Great video! I am always amazed at people talking about how bad the CQR is. My dad got one in 1972 and we used it up until a few years ago when he donated his Bristol 40. I had one for 10 years on my own boat. We cruised from the Chesapeake bay to Maine. We anchored a lot. Always took care to set the anchor at about 5:1 scope with rope and chain, backed down in reverse at half power, felt the anchor skip, then set. We then usually put out 7:1. We NEVER dragged. About 80% of the time, the anchor set on the first attempt. Always was able to get it to set on a second or rarely a third. If it didn't set, it was usually fouled with weeds. We anchored during numerous squalls with winds up to 60 kn and wind shifts. NEVER dragged. Not once.  The bottoms were usually heavy sand and heavy thick mud. I think it is more about technique and adequate scope.  Thanks so much for these videos!

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1 hour ago, IStream said:

Would love to see the effect, if any, of sharpening up the edge of that baby Mantis on it ability to get through a leaf of weed.

When I had trouble with weeds the other day,  the problem was not about penetration.  The leafs had simply collected around the base of the shank and prevented the anchor from diving into the seabed.  Mud on the toe of the anchor confirmed this.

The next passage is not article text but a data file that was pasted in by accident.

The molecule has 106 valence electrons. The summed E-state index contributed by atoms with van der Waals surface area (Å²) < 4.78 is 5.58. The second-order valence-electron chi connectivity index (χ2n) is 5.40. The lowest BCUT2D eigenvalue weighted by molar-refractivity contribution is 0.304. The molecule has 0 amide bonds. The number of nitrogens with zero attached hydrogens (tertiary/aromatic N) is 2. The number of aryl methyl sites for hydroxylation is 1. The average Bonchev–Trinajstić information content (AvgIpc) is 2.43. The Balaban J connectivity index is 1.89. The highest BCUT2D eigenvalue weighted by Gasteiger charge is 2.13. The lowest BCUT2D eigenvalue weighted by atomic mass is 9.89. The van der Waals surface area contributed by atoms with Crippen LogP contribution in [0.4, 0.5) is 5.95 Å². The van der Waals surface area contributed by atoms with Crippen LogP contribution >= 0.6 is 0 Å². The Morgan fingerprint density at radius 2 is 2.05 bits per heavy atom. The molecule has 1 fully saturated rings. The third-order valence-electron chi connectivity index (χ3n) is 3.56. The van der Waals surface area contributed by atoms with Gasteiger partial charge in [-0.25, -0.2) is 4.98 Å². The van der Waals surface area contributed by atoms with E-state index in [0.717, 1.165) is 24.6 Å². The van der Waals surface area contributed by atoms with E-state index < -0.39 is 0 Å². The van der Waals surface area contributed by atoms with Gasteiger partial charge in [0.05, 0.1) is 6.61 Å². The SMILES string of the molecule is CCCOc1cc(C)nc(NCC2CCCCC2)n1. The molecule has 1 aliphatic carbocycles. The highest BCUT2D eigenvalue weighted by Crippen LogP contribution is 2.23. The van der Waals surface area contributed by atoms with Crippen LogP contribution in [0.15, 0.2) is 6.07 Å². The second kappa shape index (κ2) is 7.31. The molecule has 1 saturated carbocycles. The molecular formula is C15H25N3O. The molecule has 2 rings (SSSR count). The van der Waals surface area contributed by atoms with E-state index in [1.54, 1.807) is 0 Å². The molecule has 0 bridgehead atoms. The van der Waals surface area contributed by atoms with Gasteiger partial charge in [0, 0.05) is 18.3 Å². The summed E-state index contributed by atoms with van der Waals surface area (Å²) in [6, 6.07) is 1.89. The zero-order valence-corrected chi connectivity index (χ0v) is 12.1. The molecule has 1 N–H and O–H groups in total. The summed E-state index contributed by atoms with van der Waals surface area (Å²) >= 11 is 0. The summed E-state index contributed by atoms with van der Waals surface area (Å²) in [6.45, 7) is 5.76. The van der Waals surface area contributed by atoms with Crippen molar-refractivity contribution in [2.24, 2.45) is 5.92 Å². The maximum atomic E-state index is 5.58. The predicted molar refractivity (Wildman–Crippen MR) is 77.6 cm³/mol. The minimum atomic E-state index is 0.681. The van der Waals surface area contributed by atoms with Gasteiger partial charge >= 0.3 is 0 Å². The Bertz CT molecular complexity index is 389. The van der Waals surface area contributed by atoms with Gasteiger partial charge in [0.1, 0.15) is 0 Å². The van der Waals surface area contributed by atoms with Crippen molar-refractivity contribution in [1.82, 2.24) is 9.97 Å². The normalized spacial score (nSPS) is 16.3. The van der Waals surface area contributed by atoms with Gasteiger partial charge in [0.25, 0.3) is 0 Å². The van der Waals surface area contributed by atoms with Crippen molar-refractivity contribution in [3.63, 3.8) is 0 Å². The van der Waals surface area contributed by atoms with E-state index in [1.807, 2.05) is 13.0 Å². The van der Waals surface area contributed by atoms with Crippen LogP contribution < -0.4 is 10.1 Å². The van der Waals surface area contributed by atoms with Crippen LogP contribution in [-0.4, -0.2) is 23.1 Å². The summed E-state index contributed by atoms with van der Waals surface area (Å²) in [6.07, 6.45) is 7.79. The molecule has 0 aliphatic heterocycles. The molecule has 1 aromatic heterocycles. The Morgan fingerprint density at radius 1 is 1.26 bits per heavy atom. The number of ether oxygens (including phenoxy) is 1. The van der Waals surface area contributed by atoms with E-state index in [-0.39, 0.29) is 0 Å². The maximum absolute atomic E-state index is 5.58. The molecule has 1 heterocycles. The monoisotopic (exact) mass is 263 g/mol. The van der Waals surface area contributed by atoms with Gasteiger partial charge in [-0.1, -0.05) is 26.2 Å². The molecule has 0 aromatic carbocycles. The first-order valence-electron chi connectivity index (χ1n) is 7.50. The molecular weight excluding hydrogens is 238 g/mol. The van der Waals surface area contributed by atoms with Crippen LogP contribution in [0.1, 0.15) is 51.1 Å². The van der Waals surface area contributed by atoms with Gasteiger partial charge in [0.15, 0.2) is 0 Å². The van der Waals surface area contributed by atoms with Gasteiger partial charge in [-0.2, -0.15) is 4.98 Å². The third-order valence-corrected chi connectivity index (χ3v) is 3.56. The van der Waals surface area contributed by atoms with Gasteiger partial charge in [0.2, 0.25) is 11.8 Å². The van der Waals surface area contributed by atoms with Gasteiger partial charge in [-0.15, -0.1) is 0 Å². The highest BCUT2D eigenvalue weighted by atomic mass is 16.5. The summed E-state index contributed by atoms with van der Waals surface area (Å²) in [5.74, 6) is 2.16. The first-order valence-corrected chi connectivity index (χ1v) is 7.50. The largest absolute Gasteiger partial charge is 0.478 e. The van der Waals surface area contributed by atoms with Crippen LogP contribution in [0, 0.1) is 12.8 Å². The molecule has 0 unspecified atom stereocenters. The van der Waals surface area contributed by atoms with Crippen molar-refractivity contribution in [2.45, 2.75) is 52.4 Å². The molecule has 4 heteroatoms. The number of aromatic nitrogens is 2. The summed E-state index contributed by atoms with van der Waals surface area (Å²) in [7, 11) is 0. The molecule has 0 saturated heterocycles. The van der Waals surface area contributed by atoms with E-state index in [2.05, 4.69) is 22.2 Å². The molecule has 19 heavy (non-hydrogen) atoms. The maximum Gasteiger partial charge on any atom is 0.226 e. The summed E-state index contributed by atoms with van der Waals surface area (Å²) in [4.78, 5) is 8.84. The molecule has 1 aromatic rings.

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16 hours ago, gn4478 said:

Great video! I am always amazed at people talking about how bad the CQR is. .................. We NEVER dragged. About 80% of the time, the anchor set on the first attempt. ...........

 

  I do trust a well dug in plow without question they are cheap effective and for a relatively low cost you can go up a couple of sizes. 

I think larger boats with bigger anchors of all types are less prone to a lot of the problems you'll see with their smaller brethren.